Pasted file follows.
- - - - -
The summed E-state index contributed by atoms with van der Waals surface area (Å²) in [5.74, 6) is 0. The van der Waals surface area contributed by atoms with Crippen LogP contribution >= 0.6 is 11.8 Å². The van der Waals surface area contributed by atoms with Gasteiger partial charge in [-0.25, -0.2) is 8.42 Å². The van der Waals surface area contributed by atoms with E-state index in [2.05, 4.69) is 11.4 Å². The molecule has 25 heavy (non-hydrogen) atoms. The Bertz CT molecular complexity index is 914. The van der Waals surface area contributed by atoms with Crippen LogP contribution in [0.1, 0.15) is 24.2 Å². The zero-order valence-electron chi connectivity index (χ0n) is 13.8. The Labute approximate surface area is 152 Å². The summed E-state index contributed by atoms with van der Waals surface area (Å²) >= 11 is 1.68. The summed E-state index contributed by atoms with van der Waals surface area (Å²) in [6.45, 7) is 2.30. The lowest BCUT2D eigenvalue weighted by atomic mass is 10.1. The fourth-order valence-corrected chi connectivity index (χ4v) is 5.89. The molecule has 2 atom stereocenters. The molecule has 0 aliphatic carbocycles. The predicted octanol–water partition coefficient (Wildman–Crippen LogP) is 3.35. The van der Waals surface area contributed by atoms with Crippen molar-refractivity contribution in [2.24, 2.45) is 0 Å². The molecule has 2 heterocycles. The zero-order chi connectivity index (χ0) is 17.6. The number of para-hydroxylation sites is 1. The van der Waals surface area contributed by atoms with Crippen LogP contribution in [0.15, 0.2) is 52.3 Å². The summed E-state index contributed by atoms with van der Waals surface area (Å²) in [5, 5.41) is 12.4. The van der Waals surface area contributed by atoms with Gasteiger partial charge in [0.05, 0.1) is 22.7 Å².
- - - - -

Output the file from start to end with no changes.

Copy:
The summed E-state index contributed by atoms with van der Waals surface area (Å²) in [5.74, 6) is 0. The van der Waals surface area contributed by atoms with Crippen LogP contribution >= 0.6 is 11.8 Å². The van der Waals surface area contributed by atoms with Gasteiger partial charge in [-0.25, -0.2) is 8.42 Å². The van der Waals surface area contributed by atoms with E-state index in [2.05, 4.69) is 11.4 Å². The molecule has 25 heavy (non-hydrogen) atoms. The Bertz CT molecular complexity index is 914. The van der Waals surface area contributed by atoms with Crippen LogP contribution in [0.1, 0.15) is 24.2 Å². The zero-order valence-electron chi connectivity index (χ0n) is 13.8. The Labute approximate surface area is 152 Å². The summed E-state index contributed by atoms with van der Waals surface area (Å²) >= 11 is 1.68. The summed E-state index contributed by atoms with van der Waals surface area (Å²) in [6.45, 7) is 2.30. The lowest BCUT2D eigenvalue weighted by atomic mass is 10.1. The fourth-order valence-corrected chi connectivity index (χ4v) is 5.89. The molecule has 2 atom stereocenters. The molecule has 0 aliphatic carbocycles. The predicted octanol–water partition coefficient (Wildman–Crippen LogP) is 3.35. The van der Waals surface area contributed by atoms with Crippen molar-refractivity contribution in [2.24, 2.45) is 0 Å². The molecule has 2 heterocycles. The zero-order chi connectivity index (χ0) is 17.6. The number of para-hydroxylation sites is 1. The van der Waals surface area contributed by atoms with Crippen LogP contribution in [0.15, 0.2) is 52.3 Å². The summed E-state index contributed by atoms with van der Waals surface area (Å²) in [5, 5.41) is 12.4. The van der Waals surface area contributed by atoms with Gasteiger partial charge in [0.05, 0.1) is 22.7 Å².